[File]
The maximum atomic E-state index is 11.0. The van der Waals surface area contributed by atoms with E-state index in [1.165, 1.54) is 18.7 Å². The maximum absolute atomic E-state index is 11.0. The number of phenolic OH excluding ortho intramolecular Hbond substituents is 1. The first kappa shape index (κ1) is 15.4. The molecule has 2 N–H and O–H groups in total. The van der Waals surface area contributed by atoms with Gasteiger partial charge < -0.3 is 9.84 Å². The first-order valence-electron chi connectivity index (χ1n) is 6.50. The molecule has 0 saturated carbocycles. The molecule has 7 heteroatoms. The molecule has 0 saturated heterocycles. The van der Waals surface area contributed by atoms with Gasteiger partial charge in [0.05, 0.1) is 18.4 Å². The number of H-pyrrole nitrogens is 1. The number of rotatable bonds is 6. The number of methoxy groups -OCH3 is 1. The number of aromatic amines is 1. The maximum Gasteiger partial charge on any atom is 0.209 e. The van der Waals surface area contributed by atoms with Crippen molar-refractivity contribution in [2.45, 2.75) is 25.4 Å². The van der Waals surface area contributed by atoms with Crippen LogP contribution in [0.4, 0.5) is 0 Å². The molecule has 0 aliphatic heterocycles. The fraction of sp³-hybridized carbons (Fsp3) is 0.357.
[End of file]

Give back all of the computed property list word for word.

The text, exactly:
The maximum atomic E-state index is 11.0. The van der Waals surface area contributed by atoms with E-state index in [1.165, 1.54) is 18.7 Å². The maximum absolute atomic E-state index is 11.0. The number of phenolic OH excluding ortho intramolecular Hbond substituents is 1. The first kappa shape index (κ1) is 15.4. The molecule has 2 N–H and O–H groups in total. The van der Waals surface area contributed by atoms with Gasteiger partial charge < -0.3 is 9.84 Å². The first-order valence-electron chi connectivity index (χ1n) is 6.50. The molecule has 0 saturated carbocycles. The molecule has 7 heteroatoms. The molecule has 0 saturated heterocycles. The van der Waals surface area contributed by atoms with Gasteiger partial charge in [0.05, 0.1) is 18.4 Å². The number of H-pyrrole nitrogens is 1. The number of rotatable bonds is 6. The number of methoxy groups -OCH3 is 1. The number of aromatic amines is 1. The maximum Gasteiger partial charge on any atom is 0.209 e. The van der Waals surface area contributed by atoms with Crippen molar-refractivity contribution in [2.45, 2.75) is 25.4 Å². The van der Waals surface area contributed by atoms with Crippen LogP contribution in [0.4, 0.5) is 0 Å². The molecule has 0 aliphatic heterocycles. The fraction of sp³-hybridized carbons (Fsp3) is 0.357.